“That’s what the Scriptures teach,” said one minister who has been a pastor for more than 20 years. In both the Old and New Testaments, examination proves that the priest and bishop were to make a salary consistent with the prosperity of the people. When the tithe was initiated in the Mosaic Law, the Israelites were instructed by God to give one tenth of their earnings to support the priest and the Levites. When the people prospered, the minister prospered.

Paul reaffirmed this teaching in 1 Corinthians 9:7-11, NIV:

“Who serves as a soldier at his own expense? Who plants a vineyard and does not eat of its grapes? Who tends a flock and does not drink of the milk? Do I say this merely from a human point of view? Doesn’t the law say the same thing? For it is written in the Law of Moses: ‘Do not muzzle an ox while it is treading out the grain.’ Is it about oxen that God is concerned? Surely he says this for us, doesn’t he? Yes, this was written for us, because when the plowman plows and the thresher threshes, they ought to do so in the hope of sharing the harvest. If we have sown spiritual seed among you, is it too much if we reap a material harvest from you?”

The average church budget distribution allots 35.28 percent of income to salaries. The pastor received 15.2 percent of that amount.

Pastors receive 69 percent of their income from their base salary, 20 percent from other benefits (housing allowance, utilities, etc.) and 11 percent from outside sources other than the church.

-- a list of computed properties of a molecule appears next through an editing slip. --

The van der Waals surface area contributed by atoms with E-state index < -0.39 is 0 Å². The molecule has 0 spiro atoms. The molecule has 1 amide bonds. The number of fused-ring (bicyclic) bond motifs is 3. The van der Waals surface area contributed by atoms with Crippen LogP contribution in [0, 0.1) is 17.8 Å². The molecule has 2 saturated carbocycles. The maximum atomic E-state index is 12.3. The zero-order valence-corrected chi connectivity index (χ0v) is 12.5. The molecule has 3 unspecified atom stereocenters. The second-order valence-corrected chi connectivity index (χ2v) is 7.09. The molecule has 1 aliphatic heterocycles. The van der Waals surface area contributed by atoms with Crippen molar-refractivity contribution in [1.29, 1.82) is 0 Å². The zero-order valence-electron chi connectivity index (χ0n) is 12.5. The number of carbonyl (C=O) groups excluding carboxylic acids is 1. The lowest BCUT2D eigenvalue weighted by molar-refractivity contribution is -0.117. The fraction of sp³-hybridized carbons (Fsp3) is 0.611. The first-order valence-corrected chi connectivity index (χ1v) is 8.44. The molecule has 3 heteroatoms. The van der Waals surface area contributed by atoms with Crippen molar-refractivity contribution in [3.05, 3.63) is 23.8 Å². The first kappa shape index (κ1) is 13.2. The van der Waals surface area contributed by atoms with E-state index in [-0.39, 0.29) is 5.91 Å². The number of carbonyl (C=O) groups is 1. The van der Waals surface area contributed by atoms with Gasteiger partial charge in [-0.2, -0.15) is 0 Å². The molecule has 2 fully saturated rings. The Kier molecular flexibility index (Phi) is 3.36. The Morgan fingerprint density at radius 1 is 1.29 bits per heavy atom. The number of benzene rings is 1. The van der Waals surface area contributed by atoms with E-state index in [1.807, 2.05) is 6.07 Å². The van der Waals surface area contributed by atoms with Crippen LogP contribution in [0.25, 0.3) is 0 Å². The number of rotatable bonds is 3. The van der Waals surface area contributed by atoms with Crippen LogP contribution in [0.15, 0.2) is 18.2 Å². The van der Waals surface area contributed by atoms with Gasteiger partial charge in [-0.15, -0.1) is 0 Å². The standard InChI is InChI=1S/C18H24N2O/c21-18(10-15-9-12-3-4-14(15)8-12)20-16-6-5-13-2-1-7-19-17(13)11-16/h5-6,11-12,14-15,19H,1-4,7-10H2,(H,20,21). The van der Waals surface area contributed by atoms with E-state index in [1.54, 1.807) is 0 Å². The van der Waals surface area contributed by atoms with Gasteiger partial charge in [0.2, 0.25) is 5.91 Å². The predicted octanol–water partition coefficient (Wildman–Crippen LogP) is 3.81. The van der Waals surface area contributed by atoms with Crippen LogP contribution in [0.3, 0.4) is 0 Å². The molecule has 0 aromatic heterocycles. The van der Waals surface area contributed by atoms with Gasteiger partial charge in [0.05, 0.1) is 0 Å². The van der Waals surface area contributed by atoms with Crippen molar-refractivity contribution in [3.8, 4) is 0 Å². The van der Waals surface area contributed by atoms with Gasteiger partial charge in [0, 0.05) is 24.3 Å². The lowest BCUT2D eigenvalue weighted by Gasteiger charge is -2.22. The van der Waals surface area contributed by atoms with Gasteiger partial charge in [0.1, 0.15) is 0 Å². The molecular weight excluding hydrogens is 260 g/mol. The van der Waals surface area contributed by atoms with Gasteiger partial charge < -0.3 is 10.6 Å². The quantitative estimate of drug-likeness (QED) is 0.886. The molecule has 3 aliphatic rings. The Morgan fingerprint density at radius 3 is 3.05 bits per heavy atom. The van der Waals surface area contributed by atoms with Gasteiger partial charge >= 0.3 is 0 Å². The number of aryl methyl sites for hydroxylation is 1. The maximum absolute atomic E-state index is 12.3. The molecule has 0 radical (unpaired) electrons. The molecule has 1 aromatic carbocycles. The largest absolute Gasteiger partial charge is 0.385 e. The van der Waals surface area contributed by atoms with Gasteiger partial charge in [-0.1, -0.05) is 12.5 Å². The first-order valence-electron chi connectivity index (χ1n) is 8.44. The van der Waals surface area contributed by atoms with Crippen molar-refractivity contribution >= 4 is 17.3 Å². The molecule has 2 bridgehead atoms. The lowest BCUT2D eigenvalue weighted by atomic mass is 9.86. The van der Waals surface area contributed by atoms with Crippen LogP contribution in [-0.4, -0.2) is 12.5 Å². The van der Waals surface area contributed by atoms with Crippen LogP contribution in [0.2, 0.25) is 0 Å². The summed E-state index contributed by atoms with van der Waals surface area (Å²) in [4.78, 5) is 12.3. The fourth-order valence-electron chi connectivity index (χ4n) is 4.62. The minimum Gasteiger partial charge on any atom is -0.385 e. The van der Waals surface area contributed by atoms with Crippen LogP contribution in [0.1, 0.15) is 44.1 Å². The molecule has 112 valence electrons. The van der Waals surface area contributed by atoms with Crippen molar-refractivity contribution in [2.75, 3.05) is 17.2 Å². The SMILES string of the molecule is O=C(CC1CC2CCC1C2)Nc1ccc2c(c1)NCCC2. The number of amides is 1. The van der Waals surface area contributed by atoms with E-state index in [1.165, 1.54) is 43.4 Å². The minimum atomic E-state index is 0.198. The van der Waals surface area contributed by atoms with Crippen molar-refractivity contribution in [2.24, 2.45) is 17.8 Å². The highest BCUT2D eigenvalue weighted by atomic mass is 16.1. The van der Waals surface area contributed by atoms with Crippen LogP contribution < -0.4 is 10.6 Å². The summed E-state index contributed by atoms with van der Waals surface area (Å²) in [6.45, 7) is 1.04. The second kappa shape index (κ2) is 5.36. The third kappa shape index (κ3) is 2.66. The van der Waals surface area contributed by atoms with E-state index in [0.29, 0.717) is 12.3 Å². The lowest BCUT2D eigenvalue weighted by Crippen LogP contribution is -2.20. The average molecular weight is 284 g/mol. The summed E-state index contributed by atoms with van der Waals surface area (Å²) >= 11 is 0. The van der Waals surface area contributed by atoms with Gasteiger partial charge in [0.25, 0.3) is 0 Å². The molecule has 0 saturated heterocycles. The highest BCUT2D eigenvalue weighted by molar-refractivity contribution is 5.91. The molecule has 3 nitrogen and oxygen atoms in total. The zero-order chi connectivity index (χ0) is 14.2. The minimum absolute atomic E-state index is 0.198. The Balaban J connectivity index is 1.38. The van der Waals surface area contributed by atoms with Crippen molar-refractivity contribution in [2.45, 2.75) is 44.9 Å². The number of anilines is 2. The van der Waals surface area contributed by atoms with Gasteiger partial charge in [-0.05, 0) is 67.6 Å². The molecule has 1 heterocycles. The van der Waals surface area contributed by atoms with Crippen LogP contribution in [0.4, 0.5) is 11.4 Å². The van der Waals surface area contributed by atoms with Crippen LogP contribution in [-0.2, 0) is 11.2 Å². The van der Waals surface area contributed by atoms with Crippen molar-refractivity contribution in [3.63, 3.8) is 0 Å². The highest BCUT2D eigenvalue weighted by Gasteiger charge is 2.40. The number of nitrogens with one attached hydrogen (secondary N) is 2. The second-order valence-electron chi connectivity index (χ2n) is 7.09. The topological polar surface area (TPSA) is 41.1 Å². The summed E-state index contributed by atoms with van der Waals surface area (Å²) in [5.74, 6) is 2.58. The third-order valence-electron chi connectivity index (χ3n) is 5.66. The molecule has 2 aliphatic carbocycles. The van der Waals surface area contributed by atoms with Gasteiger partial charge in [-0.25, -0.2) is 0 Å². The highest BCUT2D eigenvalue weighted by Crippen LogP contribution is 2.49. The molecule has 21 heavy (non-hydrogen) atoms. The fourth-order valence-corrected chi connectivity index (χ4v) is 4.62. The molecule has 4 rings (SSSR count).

Fringe Benefits Unfair

In the area of benefits (retirement, hospitalization insurance, life insurance, etc.), pastors were found to be treated unfairly. Only 33 percent receive any retirement benefits. Almost all pastors (96 percent) are allowed to keep honorariums they receive for additional speaking engagements but only 13 percent are given severance pay. Seventy-eight percent of them are given freedom to travel but only 20 percent are reimbursed for improvements made on a church-owned parsonage.

With the growth of the non-denominational church, a retirement plan can present a problem. The Southern Baptist Annuity Board gives their denomination’s pastors liberal and secure retirement benefits.

In Assemblies of God congregations, Johnson said, “We recommended to our churches that they consider a generous salary-benefit package for their pastors, taking into consideration” such benefits as housing, hospitalization, auto allowance, entertainment allowance and an incentive plan. They recommend annual review and adjustment, and they urge the church to participate with the minister in a retirement plan.

To take up the retirement gap, some church boards are using innovative methods. “Our church is independent and doesn’t have access to a cooperative retirement program,” said the board member of a small church discussing the problem of retirement for pastors. “We have set up an Individual Retirement Account (IRA) in our pastor’s name. Each pay period the church and the pastor put in matching funds. It has worked well for us.”